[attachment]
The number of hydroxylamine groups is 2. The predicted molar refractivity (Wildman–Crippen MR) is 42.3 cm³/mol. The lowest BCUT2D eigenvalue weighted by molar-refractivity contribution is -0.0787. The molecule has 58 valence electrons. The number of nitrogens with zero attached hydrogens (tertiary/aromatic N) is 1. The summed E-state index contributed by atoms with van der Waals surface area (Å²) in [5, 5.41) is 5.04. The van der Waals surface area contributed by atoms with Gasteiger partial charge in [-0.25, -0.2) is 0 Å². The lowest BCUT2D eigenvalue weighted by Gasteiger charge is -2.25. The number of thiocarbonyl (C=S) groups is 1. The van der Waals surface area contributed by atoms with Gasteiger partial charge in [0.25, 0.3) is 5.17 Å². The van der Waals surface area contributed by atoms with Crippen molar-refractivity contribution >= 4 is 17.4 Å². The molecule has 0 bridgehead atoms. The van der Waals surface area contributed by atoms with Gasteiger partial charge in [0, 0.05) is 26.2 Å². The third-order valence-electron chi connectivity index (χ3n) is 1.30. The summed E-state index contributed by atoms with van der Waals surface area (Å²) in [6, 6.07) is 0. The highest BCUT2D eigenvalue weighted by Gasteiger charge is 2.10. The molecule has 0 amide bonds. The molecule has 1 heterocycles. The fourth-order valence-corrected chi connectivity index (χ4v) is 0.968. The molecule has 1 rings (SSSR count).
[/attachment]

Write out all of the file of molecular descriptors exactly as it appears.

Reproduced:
The number of hydroxylamine groups is 2. The predicted molar refractivity (Wildman–Crippen MR) is 42.3 cm³/mol. The lowest BCUT2D eigenvalue weighted by molar-refractivity contribution is -0.0787. The molecule has 58 valence electrons. The number of nitrogens with zero attached hydrogens (tertiary/aromatic N) is 1. The summed E-state index contributed by atoms with van der Waals surface area (Å²) in [5, 5.41) is 5.04. The van der Waals surface area contributed by atoms with Gasteiger partial charge in [-0.25, -0.2) is 0 Å². The lowest BCUT2D eigenvalue weighted by Gasteiger charge is -2.25. The number of thiocarbonyl (C=S) groups is 1. The van der Waals surface area contributed by atoms with Gasteiger partial charge in [0.25, 0.3) is 5.17 Å². The van der Waals surface area contributed by atoms with Crippen molar-refractivity contribution >= 4 is 17.4 Å². The molecule has 0 bridgehead atoms. The van der Waals surface area contributed by atoms with Gasteiger partial charge in [0, 0.05) is 26.2 Å². The third-order valence-electron chi connectivity index (χ3n) is 1.30. The summed E-state index contributed by atoms with van der Waals surface area (Å²) in [6, 6.07) is 0. The highest BCUT2D eigenvalue weighted by Gasteiger charge is 2.10. The molecule has 0 amide bonds. The molecule has 1 heterocycles. The fourth-order valence-corrected chi connectivity index (χ4v) is 0.968. The molecule has 1 rings (SSSR count).